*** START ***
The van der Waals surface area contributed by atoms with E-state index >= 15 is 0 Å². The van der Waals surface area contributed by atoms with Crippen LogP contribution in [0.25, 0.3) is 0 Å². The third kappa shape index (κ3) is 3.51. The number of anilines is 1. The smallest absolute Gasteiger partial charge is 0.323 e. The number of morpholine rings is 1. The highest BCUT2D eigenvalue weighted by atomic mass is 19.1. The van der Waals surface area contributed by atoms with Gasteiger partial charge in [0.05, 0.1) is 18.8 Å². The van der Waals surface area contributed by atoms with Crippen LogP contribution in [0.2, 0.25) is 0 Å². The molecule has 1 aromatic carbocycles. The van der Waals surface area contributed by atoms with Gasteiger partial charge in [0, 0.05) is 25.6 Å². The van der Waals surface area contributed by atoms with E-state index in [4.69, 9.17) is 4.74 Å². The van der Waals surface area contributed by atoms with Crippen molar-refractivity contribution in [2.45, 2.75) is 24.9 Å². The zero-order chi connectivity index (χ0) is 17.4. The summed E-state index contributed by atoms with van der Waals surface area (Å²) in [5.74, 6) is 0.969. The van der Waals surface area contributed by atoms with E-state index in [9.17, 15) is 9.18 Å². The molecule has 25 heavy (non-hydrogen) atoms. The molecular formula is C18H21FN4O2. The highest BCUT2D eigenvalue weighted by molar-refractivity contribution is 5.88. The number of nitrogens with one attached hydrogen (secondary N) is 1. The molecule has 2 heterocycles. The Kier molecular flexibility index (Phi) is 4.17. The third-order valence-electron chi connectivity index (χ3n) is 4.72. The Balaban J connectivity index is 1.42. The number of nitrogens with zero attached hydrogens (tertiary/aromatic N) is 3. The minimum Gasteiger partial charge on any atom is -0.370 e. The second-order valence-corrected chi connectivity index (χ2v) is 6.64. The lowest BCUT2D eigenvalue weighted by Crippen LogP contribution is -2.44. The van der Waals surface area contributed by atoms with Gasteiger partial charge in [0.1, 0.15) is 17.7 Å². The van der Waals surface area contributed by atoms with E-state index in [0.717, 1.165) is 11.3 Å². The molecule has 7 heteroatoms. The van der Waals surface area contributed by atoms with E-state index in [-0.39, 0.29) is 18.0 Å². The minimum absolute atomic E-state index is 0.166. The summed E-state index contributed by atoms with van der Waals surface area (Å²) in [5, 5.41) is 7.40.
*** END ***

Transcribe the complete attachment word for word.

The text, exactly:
The van der Waals surface area contributed by atoms with E-state index >= 15 is 0 Å². The van der Waals surface area contributed by atoms with Crippen LogP contribution in [0.25, 0.3) is 0 Å². The third kappa shape index (κ3) is 3.51. The number of anilines is 1. The smallest absolute Gasteiger partial charge is 0.323 e. The number of morpholine rings is 1. The highest BCUT2D eigenvalue weighted by atomic mass is 19.1. The van der Waals surface area contributed by atoms with Gasteiger partial charge in [0.05, 0.1) is 18.8 Å². The van der Waals surface area contributed by atoms with Crippen LogP contribution in [0.2, 0.25) is 0 Å². The molecule has 1 aromatic carbocycles. The van der Waals surface area contributed by atoms with Gasteiger partial charge in [0, 0.05) is 25.6 Å². The van der Waals surface area contributed by atoms with E-state index in [4.69, 9.17) is 4.74 Å². The van der Waals surface area contributed by atoms with Crippen molar-refractivity contribution in [2.45, 2.75) is 24.9 Å². The zero-order chi connectivity index (χ0) is 17.4. The summed E-state index contributed by atoms with van der Waals surface area (Å²) in [5.74, 6) is 0.969. The van der Waals surface area contributed by atoms with E-state index in [9.17, 15) is 9.18 Å². The molecule has 25 heavy (non-hydrogen) atoms. The molecular formula is C18H21FN4O2. The highest BCUT2D eigenvalue weighted by molar-refractivity contribution is 5.88. The number of nitrogens with one attached hydrogen (secondary N) is 1. The molecule has 2 heterocycles. The Kier molecular flexibility index (Phi) is 4.17. The third-order valence-electron chi connectivity index (χ3n) is 4.72. The Balaban J connectivity index is 1.42. The number of nitrogens with zero attached hydrogens (tertiary/aromatic N) is 3. The minimum Gasteiger partial charge on any atom is -0.370 e. The second-order valence-corrected chi connectivity index (χ2v) is 6.64. The lowest BCUT2D eigenvalue weighted by Crippen LogP contribution is -2.44. The van der Waals surface area contributed by atoms with Gasteiger partial charge in [0.1, 0.15) is 17.7 Å². The van der Waals surface area contributed by atoms with E-state index in [0.717, 1.165) is 11.3 Å². The molecule has 7 heteroatoms. The van der Waals surface area contributed by atoms with E-state index in [-0.39, 0.29) is 18.0 Å². The minimum absolute atomic E-state index is 0.166. The summed E-state index contributed by atoms with van der Waals surface area (Å²) in [5, 5.41) is 7.40.